All requests should be considered fairly, as eligibility for the break should not discriminate against certain staff groups such as part-time employees.

Eligibility will differ depending on each employer, it is common for employers to require the employee to have a minimum period of continued employment with them, before they can apply for a career break. However if you are going to do this, bear in mind the age discrimination law when setting the minimum period.

What about on return, does the employee have any rights?

When an employee returns from their career break, they have no statutory right to return. It is up to the employer and employee to agree terms before the break begins – meaning it’s extremely important to be clear about terms on return. If these are foggy, unclear or misunderstood, you could be putting yourself at risk of a claim.

Employers should consider if the role is guaranteed, what will role, pay and conditions be? They should also consider the fact that the job may no longer exist.

All of these points should be explained in a career break policy, to allow employees to be aware of what the process is and what they can expect. If you need help with this, contact us on 01909 512 120 or email info@loftusstowe.com

Are you aware of the important employment law changes on their way this April?

Every April you can expect employment law changes to be coming your way, are you aware of the ones coming into force this April?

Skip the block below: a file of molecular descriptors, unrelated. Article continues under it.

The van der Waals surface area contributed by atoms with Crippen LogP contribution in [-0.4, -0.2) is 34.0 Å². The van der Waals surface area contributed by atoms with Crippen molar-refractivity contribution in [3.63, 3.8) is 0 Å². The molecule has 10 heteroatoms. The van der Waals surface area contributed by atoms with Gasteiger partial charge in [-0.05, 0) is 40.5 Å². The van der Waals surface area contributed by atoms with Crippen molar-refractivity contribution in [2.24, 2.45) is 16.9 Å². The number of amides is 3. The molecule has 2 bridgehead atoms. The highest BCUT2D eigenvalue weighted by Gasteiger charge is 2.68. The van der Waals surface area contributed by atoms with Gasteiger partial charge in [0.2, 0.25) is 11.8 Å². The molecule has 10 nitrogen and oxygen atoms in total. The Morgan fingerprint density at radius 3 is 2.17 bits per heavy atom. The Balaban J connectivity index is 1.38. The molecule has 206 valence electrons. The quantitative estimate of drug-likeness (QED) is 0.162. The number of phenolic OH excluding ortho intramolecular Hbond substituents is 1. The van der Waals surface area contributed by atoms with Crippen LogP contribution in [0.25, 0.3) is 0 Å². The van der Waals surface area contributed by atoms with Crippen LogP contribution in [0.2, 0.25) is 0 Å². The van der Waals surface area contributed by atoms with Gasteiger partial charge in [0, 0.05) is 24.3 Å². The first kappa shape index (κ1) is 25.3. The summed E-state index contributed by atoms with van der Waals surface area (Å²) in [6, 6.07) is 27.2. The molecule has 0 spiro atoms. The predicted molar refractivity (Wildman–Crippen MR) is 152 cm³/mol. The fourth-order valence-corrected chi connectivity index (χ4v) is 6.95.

The first change, national living wage rate of £7.20 is to be introduced for workers aged 25 and over. This is effective from the first pay reference period, which begins on or after April 1st 2016, so don’t get caught out!

Whilst on the topic of pay rates, the penalties for non-payment of the national minimum wage is increasing. If you are found not to have paid the national minimum wage, then the penalty doubles from April 1st 2016.

Another change you need to be aware of, is employers will no longer pay employer national insurance contributions for apprentices under the age of 25, from April 6th 2016. This is due to the Government trying to encourage employers to create more apprenticeships for young people.

Another change worth noting, legislation is expected to come into force sometime during April 2016, which allows tribunal enforcement officers, to impose a financial penalty onto an employer, who fails to pay a tribunal award or Acas settlement sum.

This isn’t a full list of all the changes coming into force, but just a starting point of the ones which are just around the corner.

For any help or guidance, contact us on 01909 512 120 or email phillipa@loftusstowe.com

Have you heard about Shared Grandparental Leave?

Proposals are to be launched in May this year as an extension of Shared Parental Leave (SPL), the Chancellor announced in the Budget.